Tuesday, July 27, 2010

The Groundwork Laid...The Coming Fall

With our first summer coming to a close and the fall on our doorstep, we are starting to think about our structure for the fall.
We will be having open houses every Tuesday for the next two weeks in which interested families can stop in for a visit. We'll have refreshments and information and can talk about the structure and plans for the fall.
If you know of any families interested in truly alternative education and supportive community, please pass along our information. There is a "family" forming that is varied and beautiful and we are excited about what is and what will come.
Somw great news is that we have really fun new staff. Sparrow Pants, accordian player, artist, circus performer, acrobatic wonder, music teacher, and all around super mom and great teacher is here every Monday and Tuesday doing all sorts of stuff. Today as I write, the kids are playing musical chairs to the accordian out on the porch and have been learning rounds and folk songs with her the last couple of days.
Hanifa, the exuberant Kosovo matriarch who I have mentioned several time in this blog, will be here every Wednesday and Friday, loving the children, helping with the younger children, cooking and gardening.
Ongoing is:

Monday: Music and Partner Acrobatics with Sparrow
Crafts and Sewing
Herbalism with Michelle every other Monday afternoon
Tuesdays: Music with Sparrow
Cooking lessons with Cookie of Morning Glory Cafe
Outdoor Games
Wednesdays: Yoga with Asheville Yoga Instructor,Mado
Art and Painting with Denise
Guitar Lessons with Juan Holladay of the B-Sides
Belly Dancing with Logan of Body Lyrics and Baraka Mundi
Thursdays: TBA
Fridays: Yoga with Mado
Canoeing and Pond day

Thursday, July 15, 2010

Wednesday, July 14, 2010

We Like Cold Beverages

So when I was a kid, I knew making a plastic pitcher of Kool-Aid like the back of my hand. A packet of red powder, a (larger than necessary) scoop of white sugar, fill with cold water, stir and stir, taste test frequently off the wooden spoon and presto! A big sugary vat of artificial flavor and color on the rocks!

During the summer months here at the House, we want to keep everyone duely hydrated during long days of outdoor play. We have a small table with fresh flowers and two large clear pitchers - one with water and one with daily made lemonade, lime-ade or cold herbal fruit tea. The kids have also mastered a handful of other natural summer beverages that are very satisfying and have been rewarding to make. Here are a few of our favorites:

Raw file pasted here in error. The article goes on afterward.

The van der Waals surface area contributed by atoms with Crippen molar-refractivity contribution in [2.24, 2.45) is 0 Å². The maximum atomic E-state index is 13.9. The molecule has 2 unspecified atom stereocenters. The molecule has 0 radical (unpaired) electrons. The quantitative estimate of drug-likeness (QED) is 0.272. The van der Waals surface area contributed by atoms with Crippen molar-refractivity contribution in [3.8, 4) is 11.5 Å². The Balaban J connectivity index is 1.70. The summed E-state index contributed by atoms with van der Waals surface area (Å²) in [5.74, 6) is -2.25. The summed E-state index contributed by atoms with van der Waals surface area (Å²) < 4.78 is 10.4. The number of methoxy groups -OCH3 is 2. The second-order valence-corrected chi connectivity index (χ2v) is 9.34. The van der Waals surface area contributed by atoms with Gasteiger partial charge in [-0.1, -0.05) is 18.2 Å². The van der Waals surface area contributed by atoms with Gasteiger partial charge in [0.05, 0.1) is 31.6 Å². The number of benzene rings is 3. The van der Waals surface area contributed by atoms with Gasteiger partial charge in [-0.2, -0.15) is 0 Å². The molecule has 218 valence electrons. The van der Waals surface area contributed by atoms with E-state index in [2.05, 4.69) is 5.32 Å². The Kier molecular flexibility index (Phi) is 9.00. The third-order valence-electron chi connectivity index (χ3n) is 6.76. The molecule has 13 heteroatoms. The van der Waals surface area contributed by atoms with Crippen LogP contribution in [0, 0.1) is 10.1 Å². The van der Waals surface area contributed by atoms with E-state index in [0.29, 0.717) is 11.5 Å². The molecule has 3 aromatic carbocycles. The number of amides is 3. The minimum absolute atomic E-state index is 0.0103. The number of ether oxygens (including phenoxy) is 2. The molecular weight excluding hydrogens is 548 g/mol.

HERBAL SUMMER TEAS: Today we have hot-brewed mint tea that one mother made with a touch of agave and then refridgerated.
We've experimented with different sun-teas. Tomorrow we will be trying fresh mint, blueberry honey tea. We'll put the mint and blueberries in a large jar, fill with water, cover and set it out in the sun for 4-5 hours. Stir in honey and serve.
Our favorite and easiest for the summer is Celestial Seasonings Cool Brew tropical fruit herbal tea. It has hibiscus, rooibos, honeybush, rosehips and other delicious things. You just put a few bags in cold water, add a few drops of stevia and keep in a pitcher outdoors for the day.

BANANA MILKSHAKES: Almost Daily! Rosetta bought a huge quantity of over-ripe bananas for .10 cents a pound. The kids peeled and froze them in bags. All we have to do is take a few out each day, put them in the blender, cover with milk and you have a very sweet and satisfying milkshake.

SPARKLING WATERMELON SODA: Inspired by a friend's recent birthday party. We scoop out watermelon chunks, put them in the blender, pour a few inches of cold seltzer water over it and blend on smoothie setting. When the watermelon is really ripe and sweet...oh goodness.

LEMONADE AND LIME-ADE: Depending on the day, the kids will squeeze fresh lemons or limes. In hurries, we just use bottled juice, add water and stevia to taste.

FLOWER ICE: Tomorrow we will be freezing edible flowers from our garden and strawberries into ice cube trays to make adornment for our blueberry mint tea.

Tuesday, July 13, 2010

Rainy Monday

Yesterday was our first rainy day here at the House. Which goes to show how much we needed the rain. Which also means for the first four weeks of the program, the children have been outside almost every moment of every day. That is a brilliant kind of success.
Not having a big rainy day plan, we make-shifted a few activities while the kids, free from the obligatory parental, "Don't get your clothes wet," spent most of their day "washing their hair" under the roof run-off, playing and dancing in the downpour, ("Dancing in the rain is my favorite thing!" - Wren), and playing in the large puddles forming in the driveway, (supervised, of course).
Instead of just lighting incense at the beginning of the day, when we open up the space and wake up and bless the house, we kept it burning all day. We lit candles in the kitchen, kept the coffeee pot on, baked sweet cornbread and biscuits and talked and dreamed about where we're going. We need to keep doing that regularly.
The kids and I played memory and logic games sitting in a big circle and walking around the living room with papers stuck to our foreheads. We read books, built with blocks, worked on geometry puzzles.